Architecture and design in software have resisted firm definitions for a long time because software development as a discipline has not yet fully grasped all their intricacies and implications. But to create reasonable discourse about these topics, you have to start somewhere. This article series concerns evolutionary architecture and emergent design, so it makes sense to start the series with some definitions, considerations, and other ground-setting. Defining architecture Architecture in software is one of the most talked about yet least understood concepts that developers grapple with. At conferences, talks and birds-of-a-feather gatherings about architecture pack the house, but we still have only vague definitions for it. When we discuss architecture, we're really talking about several different but related concerns that generally fall into the broad categories of application architecture and enterprise architecture. Read the rest at http://www.ibm.com/developerworks/java/library/j-eaed1/index.html?S_TACT=105AGX02&S_CMP=EDU .
- Posted by: Peter Varhol
- Posted on: February 24 2009 15:00 EST
- Re: Evolutionary architecture and emergent design by rags kidiyoor on February 25 2009 13:51 EST
- Interesting title... by William Martinez on February 25 2009 17:31 EST
- Re: Evolutionary architecture and emergent design by Davy the Pirate on February 27 2009 13:29 EST
Isn't architecture the "vision" for the product/service and design, a "method" to realize that vision? There is no such thing as "framework architecture" or "DB architecture", but only "framework design" or "DB design." At least, IMHO.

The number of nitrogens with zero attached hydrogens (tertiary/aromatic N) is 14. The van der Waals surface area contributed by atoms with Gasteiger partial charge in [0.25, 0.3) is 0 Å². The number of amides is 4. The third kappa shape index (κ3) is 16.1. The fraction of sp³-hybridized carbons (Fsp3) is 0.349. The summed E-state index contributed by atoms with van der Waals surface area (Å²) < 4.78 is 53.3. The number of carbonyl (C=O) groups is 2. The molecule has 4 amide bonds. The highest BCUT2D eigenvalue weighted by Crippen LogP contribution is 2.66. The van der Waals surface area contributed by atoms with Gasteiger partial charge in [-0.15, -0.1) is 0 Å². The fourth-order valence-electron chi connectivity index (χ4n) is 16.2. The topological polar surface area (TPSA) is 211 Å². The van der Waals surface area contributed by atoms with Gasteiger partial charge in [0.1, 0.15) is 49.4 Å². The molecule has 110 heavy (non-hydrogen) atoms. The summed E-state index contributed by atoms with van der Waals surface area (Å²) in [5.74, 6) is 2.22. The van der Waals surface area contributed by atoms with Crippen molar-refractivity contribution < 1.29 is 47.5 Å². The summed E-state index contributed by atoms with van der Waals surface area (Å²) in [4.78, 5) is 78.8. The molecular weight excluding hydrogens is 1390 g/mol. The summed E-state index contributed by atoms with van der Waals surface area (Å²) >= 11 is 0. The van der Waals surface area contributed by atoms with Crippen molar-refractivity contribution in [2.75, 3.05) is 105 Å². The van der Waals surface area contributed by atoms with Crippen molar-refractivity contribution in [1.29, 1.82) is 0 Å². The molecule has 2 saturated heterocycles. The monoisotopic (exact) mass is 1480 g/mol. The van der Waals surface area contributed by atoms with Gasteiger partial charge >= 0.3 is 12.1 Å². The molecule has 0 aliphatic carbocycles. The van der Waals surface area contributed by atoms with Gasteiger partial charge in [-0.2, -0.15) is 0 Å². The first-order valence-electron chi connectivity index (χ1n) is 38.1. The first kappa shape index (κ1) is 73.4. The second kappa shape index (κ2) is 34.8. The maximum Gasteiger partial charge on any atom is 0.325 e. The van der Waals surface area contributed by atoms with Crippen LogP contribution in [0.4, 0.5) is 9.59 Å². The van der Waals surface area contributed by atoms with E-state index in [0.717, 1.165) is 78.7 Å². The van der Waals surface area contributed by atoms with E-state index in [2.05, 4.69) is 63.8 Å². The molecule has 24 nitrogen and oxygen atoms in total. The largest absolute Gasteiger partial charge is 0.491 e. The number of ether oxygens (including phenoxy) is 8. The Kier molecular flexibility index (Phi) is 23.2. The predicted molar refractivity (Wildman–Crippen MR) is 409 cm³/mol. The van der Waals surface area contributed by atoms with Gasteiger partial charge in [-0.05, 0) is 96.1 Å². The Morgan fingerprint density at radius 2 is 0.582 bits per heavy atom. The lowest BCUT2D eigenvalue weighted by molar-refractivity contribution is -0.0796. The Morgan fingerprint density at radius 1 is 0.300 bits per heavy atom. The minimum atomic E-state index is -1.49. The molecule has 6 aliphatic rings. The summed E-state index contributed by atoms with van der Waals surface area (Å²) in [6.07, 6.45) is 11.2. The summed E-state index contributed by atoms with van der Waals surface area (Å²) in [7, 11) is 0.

There is no such thing as "framework architecture" or "DB architecture", but only "framework design" or "DB design." At least, IMHO."Design" presumes that you've already got technology in place. "Architecture" usually implies either adopting new technology and making it work like existing technology (e.g., making calls to remote "services" look like simple function calls) or making new technology that sits on top of existing technology (e.g., Struts on top of servlets on top of HTTP). Some people find design easier because you know what you've got to work with. Other people find architecture easier because you're not limited to an existing technology.
Although this is a first part, and goes to the point on setting the definitions, I feel the actual architecture definition is still vague (I had to post a set of definitions myself sometime ago ). Anyway, the idea of an evolutionary architecture is interesting as a title. In several discussions I had had, the idea of an architecture is repeatedly presented as a bunch of paper with fixed ideas that will not come true after all. I argue that should not be true. Granted, a bunch of paper may define the "architecture to be", but the architecture is not ideas but the actual structure of working software at the end. So, Architects must define the final goal not as an stone written truth, but as an ideal outcome which will be supported by principles and guidelines to succeed. Those guidelines should show the path of adjustments to the ideas depending on the construction evolution. And all that is aimed to solve the stakeholders concerns (see no-the-goal-is-not-the-code-nor-the-design) In that line, and architecture is what you get at the end, and you set your goals and guides to drive the solution at the beginning, and make your decisions not as late as you could but as soon as they are in the best moment to be taken. (Yes, it is not the same). Under that idea, the architecture is something alive, that will change over time while it is being developed. It "evolves", and that is what I like about the article.
William Martinez Pomares.
Personally, I think of the architecture as the "now". It is an evolving "now" but the vision and the design are how you evolve it. The architecture is the present landscape in total. Just my $0.02